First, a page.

Try to catch Woody Allen's new film: YOU WILL MEET a TAKK DARK STRANGER (cert.12A 1hr.38mins.), which stars a wonderful array of British actors. My former drama school friend Pauline Collins plays Cristal who foretells the fortunes of Helena (Gemma Jones) who has been deserted by her husband Alfie (Anthony Hopkins) who is trying to re-capture his youth. He later achieves this in spectacular fashion by marrying a young woman (Lucy Punch) who he meets when she is working as a call girl! Meanwhile Helena and Alfie's daughter (Naomi Watts) develops a crush on her handsome, rich boss (Antonio Banderas) - who wouldn't? And her husband (Josh Brolin) falls for a young woman (Freida Pinto) who he sees playing the cello in the flat opposite him. If this sounds complicated it doesn't seem so when watching and a huge number of actors appear in tiny two-line parts. All the acting is of a high standard and the Woody Allen touch is still present although this film does not have as much humour as some of his earlier works.

A must-see, too, is the Oscar nominated WASTELAND (cert. PG 1hr. 39mins.). This documentary shows the artist Vik Muniz working with catadores (garbage collectors, or, as they call themselves "pickers of recyclable materials"). Muniz photographs his subjects and then they, along with other co-workers, recreate images of themselves out of garbage materials. The resulting paintings have been shown and sold at prestigious art galleries and some of the subjects have found fame. Absolutely absorbing, about a subject that few of us ever consider, this is a film worthy of an Academy Award.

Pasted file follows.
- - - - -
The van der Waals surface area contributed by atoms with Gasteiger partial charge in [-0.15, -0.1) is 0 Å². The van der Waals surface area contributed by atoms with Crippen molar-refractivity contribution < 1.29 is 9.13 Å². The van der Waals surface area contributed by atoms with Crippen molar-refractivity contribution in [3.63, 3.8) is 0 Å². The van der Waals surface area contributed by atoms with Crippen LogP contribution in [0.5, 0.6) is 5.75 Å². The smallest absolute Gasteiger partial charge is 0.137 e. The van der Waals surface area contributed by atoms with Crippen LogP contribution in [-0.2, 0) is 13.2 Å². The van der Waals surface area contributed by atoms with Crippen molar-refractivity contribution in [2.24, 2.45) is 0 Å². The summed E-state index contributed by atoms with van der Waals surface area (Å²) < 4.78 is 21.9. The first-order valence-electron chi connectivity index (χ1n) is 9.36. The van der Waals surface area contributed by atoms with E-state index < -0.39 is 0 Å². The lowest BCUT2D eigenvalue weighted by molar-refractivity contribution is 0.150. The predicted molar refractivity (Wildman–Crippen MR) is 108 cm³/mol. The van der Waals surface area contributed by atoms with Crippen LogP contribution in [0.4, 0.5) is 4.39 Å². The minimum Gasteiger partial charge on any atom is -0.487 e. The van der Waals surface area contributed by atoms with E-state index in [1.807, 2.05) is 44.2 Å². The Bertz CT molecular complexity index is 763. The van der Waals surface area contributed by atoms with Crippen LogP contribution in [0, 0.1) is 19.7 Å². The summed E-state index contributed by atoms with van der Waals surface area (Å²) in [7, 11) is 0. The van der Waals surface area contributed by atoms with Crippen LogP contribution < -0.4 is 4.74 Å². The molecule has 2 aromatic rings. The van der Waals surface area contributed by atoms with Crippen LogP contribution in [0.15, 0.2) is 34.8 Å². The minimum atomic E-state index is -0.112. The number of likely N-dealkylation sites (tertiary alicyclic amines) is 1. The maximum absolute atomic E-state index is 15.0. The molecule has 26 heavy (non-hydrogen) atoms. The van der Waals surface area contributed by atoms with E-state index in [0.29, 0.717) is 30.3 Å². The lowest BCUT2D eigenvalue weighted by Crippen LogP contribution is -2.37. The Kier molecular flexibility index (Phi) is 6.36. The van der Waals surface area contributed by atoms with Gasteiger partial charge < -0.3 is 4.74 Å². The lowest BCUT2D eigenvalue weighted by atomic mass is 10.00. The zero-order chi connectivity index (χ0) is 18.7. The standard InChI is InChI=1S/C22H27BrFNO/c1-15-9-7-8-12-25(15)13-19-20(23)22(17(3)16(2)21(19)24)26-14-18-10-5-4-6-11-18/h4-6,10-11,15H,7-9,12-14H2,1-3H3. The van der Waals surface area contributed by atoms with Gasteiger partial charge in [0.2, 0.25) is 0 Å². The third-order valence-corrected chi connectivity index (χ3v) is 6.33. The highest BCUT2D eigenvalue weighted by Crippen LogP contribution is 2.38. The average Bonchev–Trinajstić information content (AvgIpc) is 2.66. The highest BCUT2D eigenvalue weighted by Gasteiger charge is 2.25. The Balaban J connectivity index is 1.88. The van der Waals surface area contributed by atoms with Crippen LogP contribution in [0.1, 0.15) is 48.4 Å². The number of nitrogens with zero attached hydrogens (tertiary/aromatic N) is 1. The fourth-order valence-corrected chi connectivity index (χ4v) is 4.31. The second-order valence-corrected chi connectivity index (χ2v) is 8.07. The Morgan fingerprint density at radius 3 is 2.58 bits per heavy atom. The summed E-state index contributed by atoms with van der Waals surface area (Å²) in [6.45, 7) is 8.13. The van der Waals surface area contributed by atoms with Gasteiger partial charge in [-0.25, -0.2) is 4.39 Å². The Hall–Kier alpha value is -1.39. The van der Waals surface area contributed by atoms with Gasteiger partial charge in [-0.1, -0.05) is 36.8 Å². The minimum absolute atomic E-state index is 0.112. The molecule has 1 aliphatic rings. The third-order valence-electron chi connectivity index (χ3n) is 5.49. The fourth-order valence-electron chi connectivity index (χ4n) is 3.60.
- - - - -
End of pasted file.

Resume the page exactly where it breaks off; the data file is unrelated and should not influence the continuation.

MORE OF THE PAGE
THEATRE TIP

Now is the time to plan a trip to the theatre. Here are a few worth seeing soon.

GREENLAND (National Theatre booking until 2 April) is a very well meant play about climate change, which is a most important subject. The difficulty is that for much of the show, the audience feels as though it is being lectured at. While the speeches are all interesting, it is not exactly riveting to watch as one often feels that the matter could be more succinctly expressed or that we want more information and therefore need to pause and take it in, or even read further on the subject.;

It has been put together by four playwrights - Moira Buffini, Matt Charman, Penelope Skinner and Jack Thorne. While the various components are seamless, it might have been better to have had one voice here. The sets and production effects, however, with a huge polar bear and snow falling on the audience, are all terrifically managed by director, Bijan Sheibani.

Whether you are into buying shoes or not, SHOES, a delightful, sexy (in the Sun Page 3 sense) musical, which was originally at Sadler's Wells, is now at the Peacock Theatre (until 3 April) and is worth a visit.

Richard Thomas has written and composed the various sketches which include songs and dancing, and the director and principal choreographer is Stephen Mear. We find a group of musicians seated on a raised platform and with singing by four singers and 14 dancers who introduce us to a full, albeit brief, history of shoes, on to a full description of the different types of shoes we have today.